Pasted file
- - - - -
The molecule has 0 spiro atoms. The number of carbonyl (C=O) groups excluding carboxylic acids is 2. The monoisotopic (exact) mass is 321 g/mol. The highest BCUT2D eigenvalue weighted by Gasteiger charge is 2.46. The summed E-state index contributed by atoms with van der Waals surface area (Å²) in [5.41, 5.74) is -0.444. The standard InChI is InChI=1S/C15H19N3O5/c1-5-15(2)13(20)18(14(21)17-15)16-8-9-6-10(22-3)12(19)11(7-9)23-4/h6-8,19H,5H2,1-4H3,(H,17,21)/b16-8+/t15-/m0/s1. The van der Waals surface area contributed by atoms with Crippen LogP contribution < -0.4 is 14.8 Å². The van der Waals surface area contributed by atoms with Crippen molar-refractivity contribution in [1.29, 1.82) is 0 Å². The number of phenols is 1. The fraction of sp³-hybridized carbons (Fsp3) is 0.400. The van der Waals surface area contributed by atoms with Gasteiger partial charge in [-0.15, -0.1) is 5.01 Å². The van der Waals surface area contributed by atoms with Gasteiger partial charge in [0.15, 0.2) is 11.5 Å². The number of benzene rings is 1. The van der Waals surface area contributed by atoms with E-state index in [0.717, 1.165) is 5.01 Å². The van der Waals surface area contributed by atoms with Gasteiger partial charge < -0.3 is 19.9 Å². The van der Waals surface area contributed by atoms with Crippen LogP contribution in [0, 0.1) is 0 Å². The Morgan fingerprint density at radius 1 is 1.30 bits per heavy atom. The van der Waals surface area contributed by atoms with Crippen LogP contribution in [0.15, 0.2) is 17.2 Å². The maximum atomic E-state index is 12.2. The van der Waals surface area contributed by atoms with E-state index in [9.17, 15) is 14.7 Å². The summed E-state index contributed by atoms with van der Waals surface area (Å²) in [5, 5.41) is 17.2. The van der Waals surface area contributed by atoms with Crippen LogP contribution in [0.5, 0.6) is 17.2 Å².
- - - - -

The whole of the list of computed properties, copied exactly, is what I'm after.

The molecule has 0 spiro atoms. The number of carbonyl (C=O) groups excluding carboxylic acids is 2. The monoisotopic (exact) mass is 321 g/mol. The highest BCUT2D eigenvalue weighted by Gasteiger charge is 2.46. The summed E-state index contributed by atoms with van der Waals surface area (Å²) in [5.41, 5.74) is -0.444. The standard InChI is InChI=1S/C15H19N3O5/c1-5-15(2)13(20)18(14(21)17-15)16-8-9-6-10(22-3)12(19)11(7-9)23-4/h6-8,19H,5H2,1-4H3,(H,17,21)/b16-8+/t15-/m0/s1. The van der Waals surface area contributed by atoms with Crippen LogP contribution < -0.4 is 14.8 Å². The van der Waals surface area contributed by atoms with Crippen molar-refractivity contribution in [1.29, 1.82) is 0 Å². The number of phenols is 1. The fraction of sp³-hybridized carbons (Fsp3) is 0.400. The van der Waals surface area contributed by atoms with Gasteiger partial charge in [-0.15, -0.1) is 5.01 Å². The van der Waals surface area contributed by atoms with Gasteiger partial charge in [0.15, 0.2) is 11.5 Å². The number of benzene rings is 1. The van der Waals surface area contributed by atoms with E-state index in [0.717, 1.165) is 5.01 Å². The van der Waals surface area contributed by atoms with Gasteiger partial charge < -0.3 is 19.9 Å². The van der Waals surface area contributed by atoms with Crippen LogP contribution in [0, 0.1) is 0 Å². The Morgan fingerprint density at radius 1 is 1.30 bits per heavy atom. The van der Waals surface area contributed by atoms with Crippen LogP contribution in [0.15, 0.2) is 17.2 Å². The maximum atomic E-state index is 12.2. The van der Waals surface area contributed by atoms with E-state index in [9.17, 15) is 14.7 Å². The summed E-state index contributed by atoms with van der Waals surface area (Å²) in [5, 5.41) is 17.2. The van der Waals surface area contributed by atoms with Crippen LogP contribution in [0.5, 0.6) is 17.2 Å².